Digging Peanuts in the 1930s

Bob Harrell remembers harvesting peanuts with horse-drawn implements.

| October 2006

  • PeanutGrowers.jpg
    In the early years, peanut growers hooked a horse or mule to this offset two-in-one plow used to cultivate peanuts. Shown with the plow: peanut historian Robert Harrell.
  • MetalTines.jpg
    This shelf with metal tines, part of a vintage peanut picker, separated peanuts from vines.
  • PlasterSpreader.jpg
    This 2-row adjustable lime and plaster spreader was manufactured by the Ferguson Mfg. Co., Suffolk, Va.
  • Peanutdiggers.jpg
    Peanut diggers like this were hooked to a tractor, a huge step up from horse- and mule-drawn equipment.
  • RobertHarrell-1.jpg
    Many peanut farmers in Chowan County, N.C., used peanut pickers. Benthall Machine Co., Suffolk, Va., produced the Model F-7.
  • RobertHarrell.jpg
    Robert Harrell of Edenton, N.C., with a T-post (a pole with a crossbar at the bottom) that peanut farmers used years ago for stacking peanuts. The T-post kept the peanut vines off the ground and protected the vines from weather-related damage and disease.
  • RobertHarrell-2.jpg
    Hay balers like this were used at the beginning of the peanut era in Chowan County, N.C.
  • Harvestingpeanuts.jpg

  • LearningRide.jpg
    Robert Harrell, former executive director of the Albemarle Learning Center in Chowan County, N.C., tours two local students around in a cart pulled by a mule, one of the modes of enjoyable travel often used years ago by many northeast North Carolina farmers and their families.
    Photo courtesy of Robert Harrell and the Albemarle Learning Center

  • PeanutGrowers.jpg
  • MetalTines.jpg
  • PlasterSpreader.jpg
  • Peanutdiggers.jpg
  • RobertHarrell-1.jpg
  • RobertHarrell.jpg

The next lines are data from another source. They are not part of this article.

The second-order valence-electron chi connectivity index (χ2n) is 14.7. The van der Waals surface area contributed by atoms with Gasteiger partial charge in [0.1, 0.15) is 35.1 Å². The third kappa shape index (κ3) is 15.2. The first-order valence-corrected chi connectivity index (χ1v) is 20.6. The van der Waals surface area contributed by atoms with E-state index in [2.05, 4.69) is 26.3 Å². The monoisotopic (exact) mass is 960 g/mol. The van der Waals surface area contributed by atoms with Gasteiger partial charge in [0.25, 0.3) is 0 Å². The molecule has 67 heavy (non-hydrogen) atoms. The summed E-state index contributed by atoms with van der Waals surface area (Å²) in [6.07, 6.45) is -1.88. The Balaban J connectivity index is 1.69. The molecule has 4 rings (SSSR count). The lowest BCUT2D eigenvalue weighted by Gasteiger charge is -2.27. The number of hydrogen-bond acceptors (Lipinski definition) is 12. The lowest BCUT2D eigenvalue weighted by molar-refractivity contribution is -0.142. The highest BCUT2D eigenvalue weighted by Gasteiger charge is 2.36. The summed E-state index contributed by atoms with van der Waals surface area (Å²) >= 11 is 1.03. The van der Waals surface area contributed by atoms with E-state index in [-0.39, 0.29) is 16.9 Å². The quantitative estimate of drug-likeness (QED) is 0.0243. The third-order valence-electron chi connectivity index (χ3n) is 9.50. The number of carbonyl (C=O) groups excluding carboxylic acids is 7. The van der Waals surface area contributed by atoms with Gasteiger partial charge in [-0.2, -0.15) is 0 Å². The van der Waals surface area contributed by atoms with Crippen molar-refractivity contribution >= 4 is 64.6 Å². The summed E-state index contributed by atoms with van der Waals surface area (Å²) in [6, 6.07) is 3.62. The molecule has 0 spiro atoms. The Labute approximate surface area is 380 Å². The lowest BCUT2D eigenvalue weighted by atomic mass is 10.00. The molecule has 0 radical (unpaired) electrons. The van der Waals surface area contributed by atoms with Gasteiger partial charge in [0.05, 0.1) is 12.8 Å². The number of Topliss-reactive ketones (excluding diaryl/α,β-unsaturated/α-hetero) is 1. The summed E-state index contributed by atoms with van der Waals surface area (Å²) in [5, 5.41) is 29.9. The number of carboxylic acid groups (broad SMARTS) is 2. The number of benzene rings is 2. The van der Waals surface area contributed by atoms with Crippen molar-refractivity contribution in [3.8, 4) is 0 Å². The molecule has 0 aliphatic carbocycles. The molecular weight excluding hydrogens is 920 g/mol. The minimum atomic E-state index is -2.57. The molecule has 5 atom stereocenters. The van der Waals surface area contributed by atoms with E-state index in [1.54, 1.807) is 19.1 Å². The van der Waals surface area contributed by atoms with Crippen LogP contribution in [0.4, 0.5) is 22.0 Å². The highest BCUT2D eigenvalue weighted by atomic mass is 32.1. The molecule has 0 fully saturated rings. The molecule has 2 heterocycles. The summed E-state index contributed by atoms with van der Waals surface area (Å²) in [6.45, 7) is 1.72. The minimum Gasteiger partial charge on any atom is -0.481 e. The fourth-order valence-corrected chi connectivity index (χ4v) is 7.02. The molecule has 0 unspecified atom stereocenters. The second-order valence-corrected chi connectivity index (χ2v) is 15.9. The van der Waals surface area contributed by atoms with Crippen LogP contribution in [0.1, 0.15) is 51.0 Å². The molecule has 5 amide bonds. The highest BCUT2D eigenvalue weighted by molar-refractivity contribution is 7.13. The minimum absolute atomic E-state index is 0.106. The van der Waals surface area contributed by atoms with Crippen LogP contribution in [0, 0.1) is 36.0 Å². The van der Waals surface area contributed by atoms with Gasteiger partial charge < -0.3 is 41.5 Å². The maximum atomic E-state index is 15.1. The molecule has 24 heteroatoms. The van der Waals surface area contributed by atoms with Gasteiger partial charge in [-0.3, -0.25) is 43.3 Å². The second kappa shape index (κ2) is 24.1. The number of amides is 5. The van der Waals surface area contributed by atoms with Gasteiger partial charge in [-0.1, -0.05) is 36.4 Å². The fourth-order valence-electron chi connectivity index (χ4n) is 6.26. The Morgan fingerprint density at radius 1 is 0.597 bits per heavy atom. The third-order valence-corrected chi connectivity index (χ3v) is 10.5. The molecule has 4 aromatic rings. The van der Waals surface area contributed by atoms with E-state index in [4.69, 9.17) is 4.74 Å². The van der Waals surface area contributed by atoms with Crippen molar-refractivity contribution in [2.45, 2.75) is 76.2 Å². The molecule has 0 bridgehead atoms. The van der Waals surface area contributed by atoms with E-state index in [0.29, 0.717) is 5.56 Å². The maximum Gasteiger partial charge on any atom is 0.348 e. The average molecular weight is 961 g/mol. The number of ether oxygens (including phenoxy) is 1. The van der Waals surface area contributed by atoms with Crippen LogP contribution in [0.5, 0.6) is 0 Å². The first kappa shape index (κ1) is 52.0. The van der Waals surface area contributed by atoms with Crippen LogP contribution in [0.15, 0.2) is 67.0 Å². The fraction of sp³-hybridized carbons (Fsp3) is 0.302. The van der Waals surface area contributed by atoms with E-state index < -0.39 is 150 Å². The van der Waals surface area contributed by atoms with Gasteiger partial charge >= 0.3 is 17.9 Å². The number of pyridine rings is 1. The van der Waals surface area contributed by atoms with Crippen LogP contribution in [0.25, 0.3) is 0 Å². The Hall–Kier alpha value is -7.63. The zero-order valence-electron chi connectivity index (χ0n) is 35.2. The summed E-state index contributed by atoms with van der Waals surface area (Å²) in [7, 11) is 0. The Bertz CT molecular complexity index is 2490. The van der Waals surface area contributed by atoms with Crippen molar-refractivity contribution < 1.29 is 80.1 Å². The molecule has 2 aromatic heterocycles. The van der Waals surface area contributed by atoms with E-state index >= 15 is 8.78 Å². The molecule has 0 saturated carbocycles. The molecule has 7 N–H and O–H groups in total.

• RobertHarrell-2.jpg
  • Harvestingpeanuts.jpg
  • LearningRide.jpg

For many people today, farming with horse-drawn equipment is a quaint practice from the past. For Robert S. "Bob" Harrell, it's a way of life that should be preserved for future generations.

"The need to remember our history is always there, whether it's in farming, textiles or whatever," Bob says. "I don't think anybody can adequately understand and appreciate the present without some understanding of the past. We just really need to have some level of understanding of how it used to be if for no other reason (than to appreciate) how hard people used to work." 

Born in 1925 in Edenton, N.C., Bob spent his youth on the farm, lending a hand to the peanut operation run by his grandfather (Joseph M. Harrell) and his father (Rodney T. Harrell). Horses and mules provided much of the power on the 40-acre farm. It is a world that exists today only in memories, but they are clear and vivid in Bob's mind. 

Cultivating peanuts

The first piece of equipment Bob recalls his grandfather using was an offset two-in-one plow used to cultivate peanut vines. "As a boy, before I was old enough to handle a horse or mule myself, I would just - barefooted - fall in behind my granddaddy when he was plowing that old two-in-one," Bob says. "I would walk up and down, up and down the rows.



"The animal walked in the middle to the left of the peanut row," he continues, "and the farmer walked in the middle to the right of the row. It was offset so the cultivator was centered on top of the row of peanuts, but the handles were offset so that was possible. This was before the days of herbicides, so you had to cultivate peanuts at least once a week, depending on the weather, to keep the grass and weeds down. In spite of all that cultivating, usually in late summer you still had some weeds and grass in the peanuts. Then you had to go in with a weeding hoe and chop out weeds and grass by hand."

A lime and plaster spreader also came into play. The hopper, attached with handles and wheels, was pulled by a horse or mule. The spreader applied landplaster or lime to the peanut vines when they were about one-third to one-half matured. Landplaster delivered much-needed calcium and sulfur, reducing pod-rot disease and brightening hulls, the mark of a quality product.